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African migration/contribution into Europe

Posted by big mike M on

Prehistoric contacts over the Straits of Gibraltar

indicated by genetic analysis of Iberian

Bronze Age cattle

http://www.pnas.org/content/102/24/8431.full.pdf+html?sid=8370fb44-581a-4cf7-bcaf-da0a09e388bb

Previously, the appearance of the Late Atlantic Neolithic culture had been placed at a significantly later date than the Egyptian culture, and this chronology and the cultural similarity were interpreted as implying that Egypt was the original source (14). However, more accurate radiocarbon dates obtained from Late Atlantic Neolithic culture sites subsequently redated the origin of this culture to being approximately the same as that of the predynastic Badarian Egyptian culture (15), leading to the hypothesis that these two cultures might derive from a common area, perhaps through pastoral groups living in the Sahara. The culture linked to the Late Atlantic Neolithic period is known to have been dedicated almost exclusively to cattle breeding, secondarily complemented by sheep and goat breeding (14), suggesting that an investigation of the origin of Iberian cattle may offer further insight into early Iberian–African cultural contacts.

 

These early Neolithic populations of Andalusia appear to have consisted of a number of distinct groups (12), one of which is suggested to have African origin due to finds of characteristic red ochre ceramics (13, 14). Similarities have also been noted between the predynastic Badarian Egyptian culture dated to the 5th millennium B.C. and the Late Atlantic Neolithic culture in western Andalusia (14). Previously, the appearance of the Late Atlantic Neolithic culture had been placed at a significantly later date than the Egyptian culture, and this chronology and the cultural similarity were interpreted as implying that Egypt was the original source (14). However, more accurate radiocarbon dates obtained from Late Atlantic Neolithic culture sites subsequently redated the origin of this culture to being approximately the same as that of the predynastic Badarian Egyptian culture (15), leading to the hypothesis that these two cultures might derive from a common area, perhaps through pastoral groups living in the Sahara. The culture linked to the Late Atlantic Neolithic period is known to have been dedicated almost exclusively to cattle breeding, secondarily complemented by sheep and goat breeding (14), suggesting that an investigation of the origin of Iberian cattle may offer further insight into early Iberian–African cultural contacts.

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Testing the Hypothesis of an African Cattle Contribution in Southern

European Breeds (H2).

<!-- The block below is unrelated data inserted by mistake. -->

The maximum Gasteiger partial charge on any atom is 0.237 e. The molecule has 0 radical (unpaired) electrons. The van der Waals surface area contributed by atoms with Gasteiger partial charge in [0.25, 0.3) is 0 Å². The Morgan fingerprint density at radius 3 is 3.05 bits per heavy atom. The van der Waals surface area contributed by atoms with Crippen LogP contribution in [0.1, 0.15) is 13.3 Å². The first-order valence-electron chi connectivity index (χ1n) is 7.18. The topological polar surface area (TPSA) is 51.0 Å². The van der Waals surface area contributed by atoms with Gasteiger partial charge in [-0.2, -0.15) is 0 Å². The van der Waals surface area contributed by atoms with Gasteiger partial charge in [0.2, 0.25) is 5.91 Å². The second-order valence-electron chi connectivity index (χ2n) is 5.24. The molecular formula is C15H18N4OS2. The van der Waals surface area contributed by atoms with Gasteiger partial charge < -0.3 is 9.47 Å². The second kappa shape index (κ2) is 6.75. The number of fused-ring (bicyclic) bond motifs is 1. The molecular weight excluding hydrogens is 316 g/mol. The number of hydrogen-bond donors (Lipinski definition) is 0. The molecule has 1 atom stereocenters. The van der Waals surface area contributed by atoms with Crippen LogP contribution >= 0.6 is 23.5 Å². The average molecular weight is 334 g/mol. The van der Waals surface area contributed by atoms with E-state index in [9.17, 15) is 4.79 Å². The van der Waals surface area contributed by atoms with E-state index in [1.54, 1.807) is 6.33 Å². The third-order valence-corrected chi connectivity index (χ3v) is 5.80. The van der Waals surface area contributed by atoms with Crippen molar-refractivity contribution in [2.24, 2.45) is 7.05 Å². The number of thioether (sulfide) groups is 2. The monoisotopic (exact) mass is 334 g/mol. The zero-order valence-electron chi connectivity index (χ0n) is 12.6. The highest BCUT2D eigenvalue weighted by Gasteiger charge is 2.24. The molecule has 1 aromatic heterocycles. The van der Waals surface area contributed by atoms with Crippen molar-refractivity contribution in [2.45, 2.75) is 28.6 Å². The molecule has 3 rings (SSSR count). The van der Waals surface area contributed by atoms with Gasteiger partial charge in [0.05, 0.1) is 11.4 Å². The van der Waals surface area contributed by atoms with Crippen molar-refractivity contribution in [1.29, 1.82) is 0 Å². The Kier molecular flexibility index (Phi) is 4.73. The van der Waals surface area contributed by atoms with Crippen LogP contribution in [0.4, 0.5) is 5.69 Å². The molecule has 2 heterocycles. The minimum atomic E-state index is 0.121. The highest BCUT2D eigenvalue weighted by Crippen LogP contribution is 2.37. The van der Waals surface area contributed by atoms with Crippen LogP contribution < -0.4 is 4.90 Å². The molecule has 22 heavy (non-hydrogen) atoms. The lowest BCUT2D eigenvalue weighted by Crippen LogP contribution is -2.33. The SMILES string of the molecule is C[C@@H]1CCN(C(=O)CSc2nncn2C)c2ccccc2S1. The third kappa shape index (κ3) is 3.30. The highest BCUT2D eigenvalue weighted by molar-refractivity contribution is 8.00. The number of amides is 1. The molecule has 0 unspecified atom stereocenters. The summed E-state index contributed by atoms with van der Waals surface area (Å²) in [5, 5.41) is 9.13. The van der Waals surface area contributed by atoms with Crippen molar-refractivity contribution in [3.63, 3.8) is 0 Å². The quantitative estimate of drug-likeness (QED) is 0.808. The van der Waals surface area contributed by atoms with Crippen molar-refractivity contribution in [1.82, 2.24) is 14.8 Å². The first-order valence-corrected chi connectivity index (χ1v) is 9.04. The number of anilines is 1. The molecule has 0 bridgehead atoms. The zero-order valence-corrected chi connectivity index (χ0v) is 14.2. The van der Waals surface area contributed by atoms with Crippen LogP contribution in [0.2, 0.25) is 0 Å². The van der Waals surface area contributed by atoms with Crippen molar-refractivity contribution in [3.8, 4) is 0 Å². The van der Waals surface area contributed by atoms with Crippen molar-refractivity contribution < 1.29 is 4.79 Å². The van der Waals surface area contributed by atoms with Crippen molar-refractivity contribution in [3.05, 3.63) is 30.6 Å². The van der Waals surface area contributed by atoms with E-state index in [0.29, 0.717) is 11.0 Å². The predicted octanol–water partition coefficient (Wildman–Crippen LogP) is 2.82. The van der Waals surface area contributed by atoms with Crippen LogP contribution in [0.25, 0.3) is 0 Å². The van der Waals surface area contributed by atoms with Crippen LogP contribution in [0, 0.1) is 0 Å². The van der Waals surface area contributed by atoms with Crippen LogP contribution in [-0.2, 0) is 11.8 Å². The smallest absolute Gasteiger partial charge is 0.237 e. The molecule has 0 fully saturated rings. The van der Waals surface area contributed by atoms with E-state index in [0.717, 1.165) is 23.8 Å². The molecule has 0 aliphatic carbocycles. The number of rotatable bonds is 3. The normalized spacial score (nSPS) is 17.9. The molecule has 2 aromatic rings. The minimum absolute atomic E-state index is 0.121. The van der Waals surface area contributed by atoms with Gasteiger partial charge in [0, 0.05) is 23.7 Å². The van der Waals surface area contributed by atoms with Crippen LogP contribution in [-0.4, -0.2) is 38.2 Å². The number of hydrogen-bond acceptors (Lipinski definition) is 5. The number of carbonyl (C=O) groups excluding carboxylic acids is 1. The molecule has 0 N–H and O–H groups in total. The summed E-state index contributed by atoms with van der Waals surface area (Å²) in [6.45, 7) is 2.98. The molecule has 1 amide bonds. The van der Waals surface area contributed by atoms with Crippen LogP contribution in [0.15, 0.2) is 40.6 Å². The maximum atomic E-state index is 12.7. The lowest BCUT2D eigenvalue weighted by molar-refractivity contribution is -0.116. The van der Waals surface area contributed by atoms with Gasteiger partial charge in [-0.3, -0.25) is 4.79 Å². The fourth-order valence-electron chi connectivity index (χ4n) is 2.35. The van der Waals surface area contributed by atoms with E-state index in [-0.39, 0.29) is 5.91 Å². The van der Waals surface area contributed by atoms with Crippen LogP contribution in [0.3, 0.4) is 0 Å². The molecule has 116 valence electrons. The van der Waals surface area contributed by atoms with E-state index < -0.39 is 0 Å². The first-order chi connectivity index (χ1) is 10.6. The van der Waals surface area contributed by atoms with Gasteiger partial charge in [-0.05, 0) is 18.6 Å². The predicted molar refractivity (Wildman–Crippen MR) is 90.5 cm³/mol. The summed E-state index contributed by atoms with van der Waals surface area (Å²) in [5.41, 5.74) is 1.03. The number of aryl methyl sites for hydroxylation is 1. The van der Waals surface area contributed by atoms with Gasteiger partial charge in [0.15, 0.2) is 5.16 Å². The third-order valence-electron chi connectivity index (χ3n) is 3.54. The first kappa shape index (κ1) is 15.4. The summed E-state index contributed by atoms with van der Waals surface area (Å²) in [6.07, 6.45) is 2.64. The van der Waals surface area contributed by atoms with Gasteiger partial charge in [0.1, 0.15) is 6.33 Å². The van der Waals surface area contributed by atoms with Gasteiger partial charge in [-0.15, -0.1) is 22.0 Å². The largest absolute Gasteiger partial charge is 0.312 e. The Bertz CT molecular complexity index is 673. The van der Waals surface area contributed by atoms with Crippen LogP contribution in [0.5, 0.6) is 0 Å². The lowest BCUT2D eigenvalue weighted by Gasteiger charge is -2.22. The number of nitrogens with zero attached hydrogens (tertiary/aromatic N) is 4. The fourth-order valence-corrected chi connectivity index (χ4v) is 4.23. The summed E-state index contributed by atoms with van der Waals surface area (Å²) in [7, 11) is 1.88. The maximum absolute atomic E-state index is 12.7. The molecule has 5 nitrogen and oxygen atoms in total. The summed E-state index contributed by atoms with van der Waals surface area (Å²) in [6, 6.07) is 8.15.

http://www.pnas.org/content/103/21/8113.full.pdf+html?sid=5a7e2127-600a-4e72-90e9-e4ae9c1f1ffd

 

However, even if 63 and 11 different T1 haplotypes are observed in Africa and Europe,

respectively, only two of them are present in both regions. In addition, (i) T1 haplotypes can be found well beyond the area of maximum Moorish expansion, (ii) recent introductions of exotic cattle are usually male mediated (not affecting mtDNA) (34), and (iii) one T1 haplotype has been

recently observed in a sample of 16 Bronze Age cattle remains from Spain.

 

So, the hypothesis of a recent and geographically restricted introduction of African cattle does not seem sufficient to explain the T1 distribution in Europe. On the contrary, DNA data are compatible with earlier gene flow into several Mediterranean regions. There is evidence of early diffusion of cattle pastoralism by people crossing arms of sea (21–23), and, hence, the same process may have led to the dispersal in Europe of breeds carrying the T1 haplotype.

 

Conclusions

 

The modern and ancient mtDNA sequences we present here do not support the currently

accepted hypothesis of a single Neolithic origin in the Near East. The processes of livestock

domestication and diffusion were certainly more complex than previously suggested, and our data provide some evidence in favor of the hypothesis that the origin of European cattle is multiple. Breeds domesticated in the Near East and introduced in Europe during the Neolithic diffusion probably intermixed, at least in some regions, with local wild animals and with African cattle introduced by maritime routes.


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http://www.ncbi.nlm.nih.gov/pubmed/12392505?dopt=Abstract


1) Greeks share an important part of their genetic pool with sub-Saharan Africans (Ethiopians and west Africans) also supported by Chr 7 Markers. The gene flow from Black Africa to Greece may have occurred in Pharaonic times or when Saharan people emigrated after the present hyperarid conditions were established (5000 years B.C.).



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